The futuristic-looking Sky Planter, created by Patrick Morris of London-based design company Boskke, is essentially an upside-down pot plant that can either be hung from the ceiling or mounted on a wall.

Winner of a red dot award for product design, Sky Planter allows homes and workplaces to maximise precious floor-level real estate by growing greenery in one of the least-utilised urban spaces – the one above our heads.

Boskke’s name is derived from the old English word ‘bosky’, which means ‘small forest’. As self-described “evolved garden designers”, the company aims to bring a greater vitality to the built environment by encouraging urban dwellers to live with plants, which increase oxygen and filter the air in much the same way that green walls and roofs do, albeit on a smaller scale.

While the first model of the Sky Planter was ceramic, last year the company also released their Sky Planter Recycled range, which is made from 100 per cent recycled polypropylene plastic, and packaged in recycled cardboard.

The planters are constructed simply but effectively (watch the video). The soil and plant are held in place with a locking disc and mesh. Once hung, the soil compacts above the mesh, so it doesn’t fall out. A porous ceramic reservoir sits at the top of the planter, through which water is added via a small hole and gradually diffuses into the soil, reaching the plants roots directly and limiting the amount of dripping and evaporation that would occur in a standard planter. (It also means plants need less watering, depending on the climate.) A float stick indicates water level and reminds you when to water.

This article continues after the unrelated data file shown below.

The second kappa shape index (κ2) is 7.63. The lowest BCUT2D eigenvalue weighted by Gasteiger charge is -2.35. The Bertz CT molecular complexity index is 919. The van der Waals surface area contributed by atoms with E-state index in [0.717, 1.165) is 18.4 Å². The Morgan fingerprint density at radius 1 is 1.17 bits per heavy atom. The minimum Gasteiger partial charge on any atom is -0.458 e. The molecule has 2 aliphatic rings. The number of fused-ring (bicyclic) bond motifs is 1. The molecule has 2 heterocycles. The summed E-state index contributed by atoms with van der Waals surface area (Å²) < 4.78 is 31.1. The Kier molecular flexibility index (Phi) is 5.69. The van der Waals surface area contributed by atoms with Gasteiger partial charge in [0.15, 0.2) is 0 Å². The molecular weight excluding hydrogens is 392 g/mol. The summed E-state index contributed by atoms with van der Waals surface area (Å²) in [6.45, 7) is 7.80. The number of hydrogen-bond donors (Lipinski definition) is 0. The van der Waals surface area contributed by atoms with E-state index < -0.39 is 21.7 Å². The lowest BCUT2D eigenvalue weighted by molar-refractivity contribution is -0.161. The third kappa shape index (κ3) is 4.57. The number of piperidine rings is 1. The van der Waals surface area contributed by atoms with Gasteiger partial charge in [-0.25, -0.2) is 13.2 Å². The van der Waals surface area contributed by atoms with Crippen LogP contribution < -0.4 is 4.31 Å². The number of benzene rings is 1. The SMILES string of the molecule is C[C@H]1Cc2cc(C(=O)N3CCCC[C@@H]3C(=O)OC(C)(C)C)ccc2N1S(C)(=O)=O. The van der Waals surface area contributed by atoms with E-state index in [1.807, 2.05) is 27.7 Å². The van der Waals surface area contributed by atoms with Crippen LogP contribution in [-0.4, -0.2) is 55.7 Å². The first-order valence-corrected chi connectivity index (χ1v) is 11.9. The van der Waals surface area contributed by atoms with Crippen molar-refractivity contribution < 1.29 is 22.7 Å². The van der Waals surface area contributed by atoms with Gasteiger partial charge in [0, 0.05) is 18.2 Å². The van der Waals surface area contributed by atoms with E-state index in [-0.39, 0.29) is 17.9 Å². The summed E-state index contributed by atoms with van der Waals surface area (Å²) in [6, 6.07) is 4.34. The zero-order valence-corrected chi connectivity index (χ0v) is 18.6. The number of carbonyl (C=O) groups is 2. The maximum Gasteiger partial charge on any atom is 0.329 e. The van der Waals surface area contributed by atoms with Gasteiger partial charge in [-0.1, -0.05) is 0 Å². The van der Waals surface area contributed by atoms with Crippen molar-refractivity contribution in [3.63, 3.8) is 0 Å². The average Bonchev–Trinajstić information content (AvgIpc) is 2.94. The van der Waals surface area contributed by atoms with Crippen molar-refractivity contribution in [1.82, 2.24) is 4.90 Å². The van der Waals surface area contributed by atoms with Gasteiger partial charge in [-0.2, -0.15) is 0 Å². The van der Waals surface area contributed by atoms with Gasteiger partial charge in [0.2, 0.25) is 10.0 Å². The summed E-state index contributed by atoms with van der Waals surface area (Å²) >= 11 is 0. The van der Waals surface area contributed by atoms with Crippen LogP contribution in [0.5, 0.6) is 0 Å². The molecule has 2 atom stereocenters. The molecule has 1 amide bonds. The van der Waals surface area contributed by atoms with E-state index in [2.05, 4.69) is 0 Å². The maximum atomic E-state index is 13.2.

The company’s website has a range of recommended plants, including the areca or golden cane palm and peace lilies (both recommended by NASA for promoting air purification), flamingo plants, and other houseplants and edibles such as strawberries, mint and fennel.

One of the most interesting features of the planter is that even when upside-down, plants will continue to grow towards the light as if unaffected by gravity, creating a visually arresting display – so unusual, in fact, they even had a cameo role in several scenes aboard a spaceship in Ridley Scott’s recent sci-fi epic, Prometheus.

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